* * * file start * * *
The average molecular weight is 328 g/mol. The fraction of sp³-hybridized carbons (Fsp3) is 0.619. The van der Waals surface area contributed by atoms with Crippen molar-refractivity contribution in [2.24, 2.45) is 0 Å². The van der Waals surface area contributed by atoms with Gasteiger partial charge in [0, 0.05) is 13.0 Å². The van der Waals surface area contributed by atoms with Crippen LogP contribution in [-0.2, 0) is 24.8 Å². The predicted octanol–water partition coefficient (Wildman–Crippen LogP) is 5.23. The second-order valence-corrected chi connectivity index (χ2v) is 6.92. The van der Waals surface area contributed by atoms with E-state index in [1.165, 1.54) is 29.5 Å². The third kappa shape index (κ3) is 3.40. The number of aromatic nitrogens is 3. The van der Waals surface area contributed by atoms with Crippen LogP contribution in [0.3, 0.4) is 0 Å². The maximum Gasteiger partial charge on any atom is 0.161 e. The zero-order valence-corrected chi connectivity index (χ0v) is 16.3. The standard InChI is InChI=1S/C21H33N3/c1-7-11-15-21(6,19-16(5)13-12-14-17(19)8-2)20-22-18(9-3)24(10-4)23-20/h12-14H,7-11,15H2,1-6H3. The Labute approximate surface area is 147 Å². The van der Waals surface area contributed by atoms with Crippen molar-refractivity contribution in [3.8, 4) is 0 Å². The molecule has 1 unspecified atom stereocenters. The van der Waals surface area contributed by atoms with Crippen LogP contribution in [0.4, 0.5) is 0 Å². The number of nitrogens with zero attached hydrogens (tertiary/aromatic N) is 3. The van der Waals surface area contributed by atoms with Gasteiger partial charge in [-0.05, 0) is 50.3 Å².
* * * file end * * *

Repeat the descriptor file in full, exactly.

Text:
The average molecular weight is 328 g/mol. The fraction of sp³-hybridized carbons (Fsp3) is 0.619. The van der Waals surface area contributed by atoms with Crippen molar-refractivity contribution in [2.24, 2.45) is 0 Å². The van der Waals surface area contributed by atoms with Gasteiger partial charge in [0, 0.05) is 13.0 Å². The van der Waals surface area contributed by atoms with Crippen LogP contribution in [-0.2, 0) is 24.8 Å². The predicted octanol–water partition coefficient (Wildman–Crippen LogP) is 5.23. The second-order valence-corrected chi connectivity index (χ2v) is 6.92. The van der Waals surface area contributed by atoms with E-state index in [1.165, 1.54) is 29.5 Å². The third kappa shape index (κ3) is 3.40. The number of aromatic nitrogens is 3. The van der Waals surface area contributed by atoms with Crippen LogP contribution in [0.3, 0.4) is 0 Å². The maximum Gasteiger partial charge on any atom is 0.161 e. The zero-order valence-corrected chi connectivity index (χ0v) is 16.3. The standard InChI is InChI=1S/C21H33N3/c1-7-11-15-21(6,19-16(5)13-12-14-17(19)8-2)20-22-18(9-3)24(10-4)23-20/h12-14H,7-11,15H2,1-6H3. The Labute approximate surface area is 147 Å². The van der Waals surface area contributed by atoms with Crippen molar-refractivity contribution in [3.8, 4) is 0 Å². The molecule has 1 unspecified atom stereocenters. The van der Waals surface area contributed by atoms with Crippen LogP contribution in [0.4, 0.5) is 0 Å². The number of nitrogens with zero attached hydrogens (tertiary/aromatic N) is 3. The van der Waals surface area contributed by atoms with Gasteiger partial charge in [-0.05, 0) is 50.3 Å².